Violence 1: Mr. Lockwood has a bad introduction to Wuthering Heights when the dogs attack him. Heathcliff warns him that they are not pets, but when Heathcliff leaves the room, Mr. Lockwood makes faces at them. When the dogs attack, Heathcliff does not hurry to help him. It is the maid who finally comes to his aid. Mr. Lockwood is not used to such treatment, and he tells Heathcliff that if he'd been bitten, he would have responded by hitting the dog. After just a few moments in the house, Mr. Lockwood is moved to contemplate violence.
Violence 2: The snow is deep on the moors, but Heathcliff will not give Mr. Lockwood a guide home, nor does he want to let him stay at the Heights. Exasperated, Mr. Lockwood grabs Joseph's lantern and decides to try and get home himself. Joseph does not care that Mr. Lockwood said he would return the lantern, and he sends his dogs to attack him. The dogs do not hurt him, but the trouble gives Mr. Lockwood a nosebleed, and the dogs do not let him alone. Heathcliff laughed at this, and only Zillah, the housemaid, came to his aid.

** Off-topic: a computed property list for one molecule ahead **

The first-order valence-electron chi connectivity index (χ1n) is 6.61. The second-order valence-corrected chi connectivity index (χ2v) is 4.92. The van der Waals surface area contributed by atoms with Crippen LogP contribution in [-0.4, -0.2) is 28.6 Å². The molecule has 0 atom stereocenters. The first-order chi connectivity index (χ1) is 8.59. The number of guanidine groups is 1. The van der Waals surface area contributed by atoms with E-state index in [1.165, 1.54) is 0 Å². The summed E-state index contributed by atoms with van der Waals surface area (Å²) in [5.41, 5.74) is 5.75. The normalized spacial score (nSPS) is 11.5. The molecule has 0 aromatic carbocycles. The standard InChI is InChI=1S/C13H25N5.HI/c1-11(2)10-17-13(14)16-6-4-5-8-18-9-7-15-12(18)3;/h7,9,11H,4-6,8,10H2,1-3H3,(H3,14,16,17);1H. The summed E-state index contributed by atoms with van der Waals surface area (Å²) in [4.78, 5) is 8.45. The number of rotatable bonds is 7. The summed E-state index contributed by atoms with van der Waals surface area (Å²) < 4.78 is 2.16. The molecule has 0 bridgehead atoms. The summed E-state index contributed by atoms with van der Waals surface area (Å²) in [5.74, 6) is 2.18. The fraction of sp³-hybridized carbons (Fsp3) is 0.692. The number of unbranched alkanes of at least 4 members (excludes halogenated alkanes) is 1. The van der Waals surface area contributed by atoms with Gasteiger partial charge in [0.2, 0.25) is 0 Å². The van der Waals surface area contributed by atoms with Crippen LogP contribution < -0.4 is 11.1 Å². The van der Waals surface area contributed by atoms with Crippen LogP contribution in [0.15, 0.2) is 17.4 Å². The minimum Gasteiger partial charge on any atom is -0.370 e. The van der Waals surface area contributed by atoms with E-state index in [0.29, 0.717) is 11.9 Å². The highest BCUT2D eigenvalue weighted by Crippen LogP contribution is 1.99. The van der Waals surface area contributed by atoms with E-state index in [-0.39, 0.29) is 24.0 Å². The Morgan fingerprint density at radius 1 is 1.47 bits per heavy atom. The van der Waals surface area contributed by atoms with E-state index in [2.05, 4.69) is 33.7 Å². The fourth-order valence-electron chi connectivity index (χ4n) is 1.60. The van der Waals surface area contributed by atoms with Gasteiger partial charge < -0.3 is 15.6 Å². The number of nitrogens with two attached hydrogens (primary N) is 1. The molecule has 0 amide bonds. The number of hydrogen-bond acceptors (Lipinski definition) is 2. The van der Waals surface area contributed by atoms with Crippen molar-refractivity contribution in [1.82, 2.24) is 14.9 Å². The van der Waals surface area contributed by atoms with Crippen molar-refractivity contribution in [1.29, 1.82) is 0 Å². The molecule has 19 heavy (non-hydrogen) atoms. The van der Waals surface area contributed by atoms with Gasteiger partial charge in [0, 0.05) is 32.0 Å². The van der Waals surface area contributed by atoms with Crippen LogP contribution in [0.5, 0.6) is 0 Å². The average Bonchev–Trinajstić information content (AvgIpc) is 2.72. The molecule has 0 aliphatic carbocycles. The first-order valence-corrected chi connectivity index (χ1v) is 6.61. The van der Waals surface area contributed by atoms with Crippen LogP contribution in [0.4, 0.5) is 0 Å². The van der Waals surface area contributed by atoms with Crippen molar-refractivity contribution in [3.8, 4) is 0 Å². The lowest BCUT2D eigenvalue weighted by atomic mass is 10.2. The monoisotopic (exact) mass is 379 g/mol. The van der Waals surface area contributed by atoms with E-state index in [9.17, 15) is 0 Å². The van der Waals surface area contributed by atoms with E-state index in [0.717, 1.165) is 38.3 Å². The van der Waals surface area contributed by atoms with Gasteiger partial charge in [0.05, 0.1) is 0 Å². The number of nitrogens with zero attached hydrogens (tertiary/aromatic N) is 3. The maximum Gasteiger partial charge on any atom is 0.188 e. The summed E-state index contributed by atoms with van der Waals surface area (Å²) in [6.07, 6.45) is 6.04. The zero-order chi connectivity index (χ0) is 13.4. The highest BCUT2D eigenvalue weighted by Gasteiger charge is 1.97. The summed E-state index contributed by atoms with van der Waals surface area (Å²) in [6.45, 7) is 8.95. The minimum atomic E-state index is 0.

Violence 3: In Mr. Lockwood's dream, he and Joseph must listen to a preacher moralize about hundreds of sins. When Mr. Lockwood stands up to expose the preacher as a sinner himself, the preacher has the congregation attack him. Everyone, including Joseph, start to attack him with pilgrim sticks, which are meant to aid pilgrims on their travels to holy places.
Violence 4: When the ghost will not let go of Mr. Lockwood, he hurts it, even though it is a child. He drags her arm on the broken glass, and the blood flows onto the bed.
Later Mr. Lockwood nearly witnesses a violent attack against another Catherine. When Mrs. Heathcliff mouths off to her father-in-law, Mr. Lockwood sees her shrink back as though she expects him to hit her. It seems obvious that Heathcliff has hit her before, and he is only holding back because of Mr. Lockwood's presence.
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